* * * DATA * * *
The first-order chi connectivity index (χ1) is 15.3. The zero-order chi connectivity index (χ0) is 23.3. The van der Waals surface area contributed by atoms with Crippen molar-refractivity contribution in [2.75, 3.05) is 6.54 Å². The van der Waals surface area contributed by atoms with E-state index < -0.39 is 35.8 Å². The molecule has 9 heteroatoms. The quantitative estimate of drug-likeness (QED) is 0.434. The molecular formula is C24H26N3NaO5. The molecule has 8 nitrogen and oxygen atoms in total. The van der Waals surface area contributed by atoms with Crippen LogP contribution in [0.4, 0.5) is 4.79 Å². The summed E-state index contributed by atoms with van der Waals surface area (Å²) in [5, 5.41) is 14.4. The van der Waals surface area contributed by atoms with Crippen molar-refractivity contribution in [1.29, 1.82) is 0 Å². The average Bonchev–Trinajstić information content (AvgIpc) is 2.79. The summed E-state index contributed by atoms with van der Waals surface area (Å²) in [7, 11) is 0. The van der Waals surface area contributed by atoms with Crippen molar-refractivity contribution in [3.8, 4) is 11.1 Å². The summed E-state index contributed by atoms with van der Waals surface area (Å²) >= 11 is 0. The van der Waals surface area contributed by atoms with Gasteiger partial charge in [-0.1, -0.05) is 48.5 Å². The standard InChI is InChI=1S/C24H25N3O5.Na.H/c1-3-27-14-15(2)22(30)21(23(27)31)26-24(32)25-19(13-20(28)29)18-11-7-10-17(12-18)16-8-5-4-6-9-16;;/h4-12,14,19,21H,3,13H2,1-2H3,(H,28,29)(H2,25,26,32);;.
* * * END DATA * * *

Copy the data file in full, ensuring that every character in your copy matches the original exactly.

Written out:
The first-order chi connectivity index (χ1) is 15.3. The zero-order chi connectivity index (χ0) is 23.3. The van der Waals surface area contributed by atoms with Crippen molar-refractivity contribution in [2.75, 3.05) is 6.54 Å². The van der Waals surface area contributed by atoms with E-state index < -0.39 is 35.8 Å². The molecule has 9 heteroatoms. The quantitative estimate of drug-likeness (QED) is 0.434. The molecular formula is C24H26N3NaO5. The molecule has 8 nitrogen and oxygen atoms in total. The van der Waals surface area contributed by atoms with Crippen LogP contribution in [0.4, 0.5) is 4.79 Å². The summed E-state index contributed by atoms with van der Waals surface area (Å²) in [5, 5.41) is 14.4. The van der Waals surface area contributed by atoms with Crippen molar-refractivity contribution in [1.29, 1.82) is 0 Å². The average Bonchev–Trinajstić information content (AvgIpc) is 2.79. The summed E-state index contributed by atoms with van der Waals surface area (Å²) in [7, 11) is 0. The van der Waals surface area contributed by atoms with Crippen molar-refractivity contribution in [3.8, 4) is 11.1 Å². The summed E-state index contributed by atoms with van der Waals surface area (Å²) >= 11 is 0. The van der Waals surface area contributed by atoms with Gasteiger partial charge in [-0.1, -0.05) is 48.5 Å². The standard InChI is InChI=1S/C24H25N3O5.Na.H/c1-3-27-14-15(2)22(30)21(23(27)31)26-24(32)25-19(13-20(28)29)18-11-7-10-17(12-18)16-8-5-4-6-9-16;;/h4-12,14,19,21H,3,13H2,1-2H3,(H,28,29)(H2,25,26,32);;.